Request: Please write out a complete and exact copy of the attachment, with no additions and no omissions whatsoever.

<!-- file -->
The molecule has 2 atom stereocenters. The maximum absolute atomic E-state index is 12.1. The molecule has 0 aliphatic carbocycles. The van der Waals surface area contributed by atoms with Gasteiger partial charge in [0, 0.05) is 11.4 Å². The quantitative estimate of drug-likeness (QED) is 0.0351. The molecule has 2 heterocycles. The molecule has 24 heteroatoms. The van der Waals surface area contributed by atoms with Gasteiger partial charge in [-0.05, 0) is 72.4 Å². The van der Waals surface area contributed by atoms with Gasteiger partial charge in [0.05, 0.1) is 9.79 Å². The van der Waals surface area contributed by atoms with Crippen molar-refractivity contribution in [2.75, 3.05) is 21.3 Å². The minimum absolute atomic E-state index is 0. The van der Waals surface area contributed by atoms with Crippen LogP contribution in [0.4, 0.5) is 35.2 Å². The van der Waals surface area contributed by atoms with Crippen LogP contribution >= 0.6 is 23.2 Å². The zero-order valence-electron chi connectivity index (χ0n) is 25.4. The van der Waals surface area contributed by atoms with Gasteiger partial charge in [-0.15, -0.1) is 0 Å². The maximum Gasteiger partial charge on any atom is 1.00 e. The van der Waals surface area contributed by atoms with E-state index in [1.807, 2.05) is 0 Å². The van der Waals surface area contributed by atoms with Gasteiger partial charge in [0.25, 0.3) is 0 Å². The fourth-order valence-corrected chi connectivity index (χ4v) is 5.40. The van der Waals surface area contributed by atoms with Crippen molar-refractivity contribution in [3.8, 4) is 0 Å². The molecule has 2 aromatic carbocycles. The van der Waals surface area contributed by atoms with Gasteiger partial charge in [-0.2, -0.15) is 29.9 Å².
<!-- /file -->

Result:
The molecule has 2 atom stereocenters. The maximum absolute atomic E-state index is 12.1. The molecule has 0 aliphatic carbocycles. The van der Waals surface area contributed by atoms with Gasteiger partial charge in [0, 0.05) is 11.4 Å². The quantitative estimate of drug-likeness (QED) is 0.0351. The molecule has 2 heterocycles. The molecule has 24 heteroatoms. The van der Waals surface area contributed by atoms with Gasteiger partial charge in [-0.05, 0) is 72.4 Å². The van der Waals surface area contributed by atoms with Gasteiger partial charge in [0.05, 0.1) is 9.79 Å². The van der Waals surface area contributed by atoms with Crippen molar-refractivity contribution in [2.75, 3.05) is 21.3 Å². The minimum absolute atomic E-state index is 0. The van der Waals surface area contributed by atoms with Crippen LogP contribution in [0.4, 0.5) is 35.2 Å². The van der Waals surface area contributed by atoms with Crippen LogP contribution >= 0.6 is 23.2 Å². The zero-order valence-electron chi connectivity index (χ0n) is 25.4. The van der Waals surface area contributed by atoms with Gasteiger partial charge in [-0.15, -0.1) is 0 Å². The maximum Gasteiger partial charge on any atom is 1.00 e. The van der Waals surface area contributed by atoms with E-state index in [1.807, 2.05) is 0 Å². The van der Waals surface area contributed by atoms with Gasteiger partial charge in [0.25, 0.3) is 0 Å². The fourth-order valence-corrected chi connectivity index (χ4v) is 5.40. The van der Waals surface area contributed by atoms with Crippen molar-refractivity contribution in [3.8, 4) is 0 Å². The molecule has 2 aromatic carbocycles. The van der Waals surface area contributed by atoms with Gasteiger partial charge in [-0.2, -0.15) is 29.9 Å².